The Office of Thrift Supervision published a rule Monday that will make it easier for thrifts to engage in electronic commerce.

The new policy states that anything thrifts may do by traditional means they may also do electronically.

However, thrifts must inform the agency 30 days before launching a Web site that lets customers perform transactions, such as paying bills, applying for a loan, or making deposits. That Web site will then be monitored by the agency.

The new rule also lifts a ban on customers applying for loans or opening accounts at automated teller machines.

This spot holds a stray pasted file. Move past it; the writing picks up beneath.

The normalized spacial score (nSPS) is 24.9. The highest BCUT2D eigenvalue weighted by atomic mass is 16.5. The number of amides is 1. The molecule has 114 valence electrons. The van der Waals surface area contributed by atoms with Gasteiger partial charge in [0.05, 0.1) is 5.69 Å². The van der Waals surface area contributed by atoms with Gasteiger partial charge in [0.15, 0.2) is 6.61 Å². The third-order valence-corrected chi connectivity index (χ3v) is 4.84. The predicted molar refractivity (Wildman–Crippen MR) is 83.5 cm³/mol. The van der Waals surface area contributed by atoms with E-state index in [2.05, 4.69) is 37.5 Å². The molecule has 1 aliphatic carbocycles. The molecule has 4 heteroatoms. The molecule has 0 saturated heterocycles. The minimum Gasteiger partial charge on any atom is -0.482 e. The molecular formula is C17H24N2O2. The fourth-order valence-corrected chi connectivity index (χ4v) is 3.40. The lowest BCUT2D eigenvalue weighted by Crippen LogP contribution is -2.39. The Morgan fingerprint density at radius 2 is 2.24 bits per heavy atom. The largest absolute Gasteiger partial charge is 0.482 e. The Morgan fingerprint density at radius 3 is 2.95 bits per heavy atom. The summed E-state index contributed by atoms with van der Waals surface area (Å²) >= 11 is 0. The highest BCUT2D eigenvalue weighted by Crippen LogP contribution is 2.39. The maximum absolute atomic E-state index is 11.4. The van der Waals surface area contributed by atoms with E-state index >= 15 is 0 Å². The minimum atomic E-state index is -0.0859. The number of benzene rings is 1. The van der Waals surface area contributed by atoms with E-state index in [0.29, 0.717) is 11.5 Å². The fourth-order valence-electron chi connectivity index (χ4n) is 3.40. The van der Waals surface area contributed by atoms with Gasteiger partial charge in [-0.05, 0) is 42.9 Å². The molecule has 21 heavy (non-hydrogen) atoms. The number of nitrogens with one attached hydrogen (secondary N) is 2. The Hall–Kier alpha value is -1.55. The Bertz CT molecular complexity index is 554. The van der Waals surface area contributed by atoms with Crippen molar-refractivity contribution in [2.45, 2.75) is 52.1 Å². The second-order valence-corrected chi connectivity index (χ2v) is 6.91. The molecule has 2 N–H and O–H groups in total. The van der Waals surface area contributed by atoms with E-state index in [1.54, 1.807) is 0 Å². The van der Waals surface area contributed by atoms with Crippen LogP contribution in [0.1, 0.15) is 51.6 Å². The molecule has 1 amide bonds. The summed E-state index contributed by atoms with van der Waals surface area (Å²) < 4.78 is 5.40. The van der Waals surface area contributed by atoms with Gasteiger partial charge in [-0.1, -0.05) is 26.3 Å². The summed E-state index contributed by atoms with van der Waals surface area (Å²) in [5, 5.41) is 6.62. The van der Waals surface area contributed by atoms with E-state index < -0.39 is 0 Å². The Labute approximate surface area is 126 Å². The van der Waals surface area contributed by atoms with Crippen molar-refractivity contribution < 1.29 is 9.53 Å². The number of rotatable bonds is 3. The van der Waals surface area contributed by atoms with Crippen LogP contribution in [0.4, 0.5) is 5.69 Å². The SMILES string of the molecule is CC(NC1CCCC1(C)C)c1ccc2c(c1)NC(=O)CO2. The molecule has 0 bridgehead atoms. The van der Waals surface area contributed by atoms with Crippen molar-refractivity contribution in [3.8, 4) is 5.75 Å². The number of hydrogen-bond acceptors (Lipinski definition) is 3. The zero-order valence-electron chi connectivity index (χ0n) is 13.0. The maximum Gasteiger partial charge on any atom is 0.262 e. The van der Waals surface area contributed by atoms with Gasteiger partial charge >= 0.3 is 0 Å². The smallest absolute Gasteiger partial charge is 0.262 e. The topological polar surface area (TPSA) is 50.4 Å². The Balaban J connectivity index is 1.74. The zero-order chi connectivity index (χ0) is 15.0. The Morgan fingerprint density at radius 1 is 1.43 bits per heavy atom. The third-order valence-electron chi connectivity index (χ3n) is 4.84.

Also Monday the OTS changed its assessment structure to take into account the complexity of a thrift's operations. Instead of basing fees on asset size alone, the OTS will include in its calculation how much a thrift engages in trust services, third-party loan servicing, and other activities that require more time and attention from examiners.

OTS said assessments will not rise for 90% of the thrifts it regulates. However, thrifts with large, complex operations-including 24 of the 50 largest thrifts-will pay more.

Both new rules take effect Jan. 1.

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